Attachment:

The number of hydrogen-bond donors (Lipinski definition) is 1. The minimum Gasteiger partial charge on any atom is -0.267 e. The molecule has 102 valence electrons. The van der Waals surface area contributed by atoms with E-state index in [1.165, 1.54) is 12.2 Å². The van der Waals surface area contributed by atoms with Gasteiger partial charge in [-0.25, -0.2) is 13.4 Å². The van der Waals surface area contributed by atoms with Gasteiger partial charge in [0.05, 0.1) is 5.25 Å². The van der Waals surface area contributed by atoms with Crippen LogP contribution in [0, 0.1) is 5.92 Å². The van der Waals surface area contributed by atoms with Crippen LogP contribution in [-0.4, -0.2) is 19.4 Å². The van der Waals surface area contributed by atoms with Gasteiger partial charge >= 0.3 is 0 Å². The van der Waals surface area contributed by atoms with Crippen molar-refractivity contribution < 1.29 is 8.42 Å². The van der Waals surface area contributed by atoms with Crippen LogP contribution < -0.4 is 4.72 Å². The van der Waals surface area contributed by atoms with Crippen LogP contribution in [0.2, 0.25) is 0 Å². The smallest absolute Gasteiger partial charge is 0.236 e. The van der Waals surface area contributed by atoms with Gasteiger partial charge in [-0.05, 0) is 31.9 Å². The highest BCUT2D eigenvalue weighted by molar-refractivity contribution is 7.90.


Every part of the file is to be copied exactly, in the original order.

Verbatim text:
The number of hydrogen-bond donors (Lipinski definition) is 1. The minimum Gasteiger partial charge on any atom is -0.267 e. The molecule has 102 valence electrons. The van der Waals surface area contributed by atoms with E-state index in [1.165, 1.54) is 12.2 Å². The van der Waals surface area contributed by atoms with Gasteiger partial charge in [-0.25, -0.2) is 13.4 Å². The van der Waals surface area contributed by atoms with Gasteiger partial charge in [0.05, 0.1) is 5.25 Å². The van der Waals surface area contributed by atoms with Crippen LogP contribution in [0, 0.1) is 5.92 Å². The van der Waals surface area contributed by atoms with Crippen LogP contribution in [-0.4, -0.2) is 19.4 Å². The van der Waals surface area contributed by atoms with Gasteiger partial charge >= 0.3 is 0 Å². The van der Waals surface area contributed by atoms with Crippen molar-refractivity contribution < 1.29 is 8.42 Å². The van der Waals surface area contributed by atoms with Crippen LogP contribution < -0.4 is 4.72 Å². The van der Waals surface area contributed by atoms with Crippen LogP contribution in [0.2, 0.25) is 0 Å². The smallest absolute Gasteiger partial charge is 0.236 e. The van der Waals surface area contributed by atoms with Gasteiger partial charge in [-0.05, 0) is 31.9 Å². The highest BCUT2D eigenvalue weighted by molar-refractivity contribution is 7.90.